NHRC Notice to Ministry of Home Affairs on FCRA non-renewal for few NGOs: An Examination of Entities

Introduction & Background

Recently, the FCRA Wing of the Home Ministry undertook the process of renewal of FCRA registrations. This exercise is done once in five years, as per FCRA-2010/FCRR-2011. Nearly 20,000 NGOs got their FCRA registrations renewed. 11000 and odd did not apply for renewals at all while 1736 NGOs were asked to submit additional documents and thus a decision on their renewal status was kept pending.

Around two years ago, there were around 40000 NGOs in the FCRA list. Of these, around 11000 lost their FCRA status about an year ago, as they had not submitted the mandatory annual returns in several years. Thus, out of the total 40000, 30000 were ‘surviving’ prior to the renewal exercise of June-July 2016. Of these, around 11000 are gone now (well, almost!), as they didn’t apply for renewal, leaving us with around 20000 NGOs with FCRA registration. This does not come to us as a surprise, as only about 20000 NGOs were active within the FCRA domain over the last five years, anyway. Active means what? Active means that they were filing annual returns properly etc. As a matter of fact, the entire bulk analyses of FCRA returns that you may have seen at fcraanalyses.blogspot.in has been based on these 20000 NGOs only. Thus, the narrative which you may have heard of Government reducing the number of FCRA-NGOs from 40000 to 20000 is somewhat incorrect. Only about 20000 were active always. The rest were dormant (they may have been active on the field, harvesting souls etc, but they were “silent” in filing returns).

The purpose of this Post is anyway different. Government of India, in a bold move, appears not to have renewed the FCRA license of 25 NGOs for their indulgence in ‘anti-national activities’. See this Deccan Herald article for example. The list of these 25 NGOs is not available on the FCRA website; however, many mainstream media (MSM) sources provide a partial list. These are: Lawyers Collective (MH/83780742), Centre for the Promotion of Social Concerns (CPSC) (TN/75940138), Compassion East India (WB/147120584), Sanchal Foundation (alias Hazard Centre) (DL/231650268), Indian Social Action Forum (INSAF) (DL/231660846) and Institute of Public Health (KA/94421350).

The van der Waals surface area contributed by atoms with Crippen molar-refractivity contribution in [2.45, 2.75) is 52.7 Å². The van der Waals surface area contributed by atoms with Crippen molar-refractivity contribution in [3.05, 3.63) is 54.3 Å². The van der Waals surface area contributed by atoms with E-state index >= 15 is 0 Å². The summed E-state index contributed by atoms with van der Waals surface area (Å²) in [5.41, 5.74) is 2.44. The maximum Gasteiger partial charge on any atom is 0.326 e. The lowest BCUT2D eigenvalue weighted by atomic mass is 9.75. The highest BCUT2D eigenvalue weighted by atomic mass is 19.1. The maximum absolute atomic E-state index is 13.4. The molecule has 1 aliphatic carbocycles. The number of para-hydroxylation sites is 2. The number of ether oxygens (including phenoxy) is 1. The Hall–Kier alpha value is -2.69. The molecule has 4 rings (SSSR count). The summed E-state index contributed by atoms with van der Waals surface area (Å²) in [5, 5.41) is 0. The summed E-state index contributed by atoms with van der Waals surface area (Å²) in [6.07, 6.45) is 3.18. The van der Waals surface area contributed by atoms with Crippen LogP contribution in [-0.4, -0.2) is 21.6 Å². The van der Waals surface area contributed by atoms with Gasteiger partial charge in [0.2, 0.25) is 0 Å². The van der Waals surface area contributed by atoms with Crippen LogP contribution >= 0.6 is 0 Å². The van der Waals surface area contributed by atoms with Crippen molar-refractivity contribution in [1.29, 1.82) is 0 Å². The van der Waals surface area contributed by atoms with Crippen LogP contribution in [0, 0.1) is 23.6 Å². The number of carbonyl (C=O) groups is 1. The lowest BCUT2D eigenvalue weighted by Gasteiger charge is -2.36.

In particular, we find the non-renewal of FCRA registration of Compassion East India (CEI), to be the boldest act of the Ministry of Home Affairs since May 2014. We applaud them for the same. Read these Posts [1, 2] for a background on CEI.

Centre for the Promotion of Social Concerns (CPSC) is in Chokkikulam, Madurai, Tamil Nadu. One of its prominent functionaries is Mr. Henri Tiphagne. CPSC is widely described in MSM as “People’s Watch”. Mr. Tiphagne received the 8th Amnesty International Human Rights Award in 2016 (he is the first Indian to receive the same). CPSC’s foreign fund inflows over the years is provided in the Table below:

Data from FCRA Returns site

CPSC’s major donors include Misereor (German Catholic Bishops’ Organisation for Development Cooperation), Bread for the World (a Protestant Development Service; Germany’s Evangelischer Entwicklungsdienst merged with it recently; read here for a background on BfW & EED), Action Aid, Dan Church Aid, Cordaid, Asian Forum for Human Rights and Development-Bangkok (AFHRD) and so on. CPSC is quite popular among our State Governments. For instance, CPSC runs ‘Human Rights Awareness’ programmes in several public schools, for instance. [Of the above donors, remember AFHRD; we will see them again in this Post].

Enter NHRC

The National Human Rights Commission (NHRC) was established via the Human Rights Act-1993. It is a statutory body. It is headed by Shri. Justice (retd) HL Dattu and consists of Shri. Justice (retd) Cyriac Joseph and Shri. Justice (retd) D. Murugesan among others, as its members.

On 16th November 2016, NHRC issued a notice to the Ministry of Home Affairs after it “received a complaint alleging draconian approach of GoI in regard to renewal of FCRA registration of human rights defenders” (i.e., HR NGOs). The notice mentioned that NHRC has been informed by 7th Human Rights Defender Forum-Colombo on the FCRA non-renewal of CPSC. However, NHRC also adds that “it took suo moto cognizance of the matter” and issued the said notice.